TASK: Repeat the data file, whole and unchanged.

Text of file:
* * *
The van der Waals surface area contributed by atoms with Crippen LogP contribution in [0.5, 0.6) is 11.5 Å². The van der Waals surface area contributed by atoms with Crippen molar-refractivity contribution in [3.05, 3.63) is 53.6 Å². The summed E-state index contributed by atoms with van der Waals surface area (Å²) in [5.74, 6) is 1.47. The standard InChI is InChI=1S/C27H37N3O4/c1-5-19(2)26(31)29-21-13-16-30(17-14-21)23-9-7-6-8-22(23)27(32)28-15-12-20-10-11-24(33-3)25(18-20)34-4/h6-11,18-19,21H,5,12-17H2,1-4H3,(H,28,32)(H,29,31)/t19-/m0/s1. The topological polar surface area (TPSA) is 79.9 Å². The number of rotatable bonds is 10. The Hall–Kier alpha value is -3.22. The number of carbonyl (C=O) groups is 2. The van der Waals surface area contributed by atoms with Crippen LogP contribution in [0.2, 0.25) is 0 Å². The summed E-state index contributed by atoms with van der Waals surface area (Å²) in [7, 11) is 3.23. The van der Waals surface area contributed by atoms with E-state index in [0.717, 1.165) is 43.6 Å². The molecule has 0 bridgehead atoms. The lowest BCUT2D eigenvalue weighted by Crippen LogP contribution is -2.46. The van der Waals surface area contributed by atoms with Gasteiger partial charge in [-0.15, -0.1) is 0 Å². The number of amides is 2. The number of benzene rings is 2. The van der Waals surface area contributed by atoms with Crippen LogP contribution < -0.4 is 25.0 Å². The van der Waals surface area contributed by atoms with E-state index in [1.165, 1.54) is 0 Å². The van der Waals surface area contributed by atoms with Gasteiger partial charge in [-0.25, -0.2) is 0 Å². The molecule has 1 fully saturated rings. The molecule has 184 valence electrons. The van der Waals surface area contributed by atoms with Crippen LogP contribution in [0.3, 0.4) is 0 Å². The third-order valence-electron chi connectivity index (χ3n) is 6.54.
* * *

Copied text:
The van der Waals surface area contributed by atoms with Crippen LogP contribution in [0.5, 0.6) is 11.5 Å². The van der Waals surface area contributed by atoms with Crippen molar-refractivity contribution in [3.05, 3.63) is 53.6 Å². The summed E-state index contributed by atoms with van der Waals surface area (Å²) in [5.74, 6) is 1.47. The standard InChI is InChI=1S/C27H37N3O4/c1-5-19(2)26(31)29-21-13-16-30(17-14-21)23-9-7-6-8-22(23)27(32)28-15-12-20-10-11-24(33-3)25(18-20)34-4/h6-11,18-19,21H,5,12-17H2,1-4H3,(H,28,32)(H,29,31)/t19-/m0/s1. The topological polar surface area (TPSA) is 79.9 Å². The number of rotatable bonds is 10. The Hall–Kier alpha value is -3.22. The number of carbonyl (C=O) groups is 2. The van der Waals surface area contributed by atoms with Crippen LogP contribution in [0.2, 0.25) is 0 Å². The summed E-state index contributed by atoms with van der Waals surface area (Å²) in [7, 11) is 3.23. The van der Waals surface area contributed by atoms with E-state index in [0.717, 1.165) is 43.6 Å². The molecule has 0 bridgehead atoms. The lowest BCUT2D eigenvalue weighted by Crippen LogP contribution is -2.46. The van der Waals surface area contributed by atoms with Gasteiger partial charge in [-0.15, -0.1) is 0 Å². The number of amides is 2. The number of benzene rings is 2. The van der Waals surface area contributed by atoms with Crippen LogP contribution < -0.4 is 25.0 Å². The van der Waals surface area contributed by atoms with E-state index in [1.165, 1.54) is 0 Å². The van der Waals surface area contributed by atoms with Gasteiger partial charge in [-0.25, -0.2) is 0 Å². The molecule has 1 fully saturated rings. The molecule has 184 valence electrons. The van der Waals surface area contributed by atoms with Crippen LogP contribution in [0.3, 0.4) is 0 Å². The third-order valence-electron chi connectivity index (χ3n) is 6.54.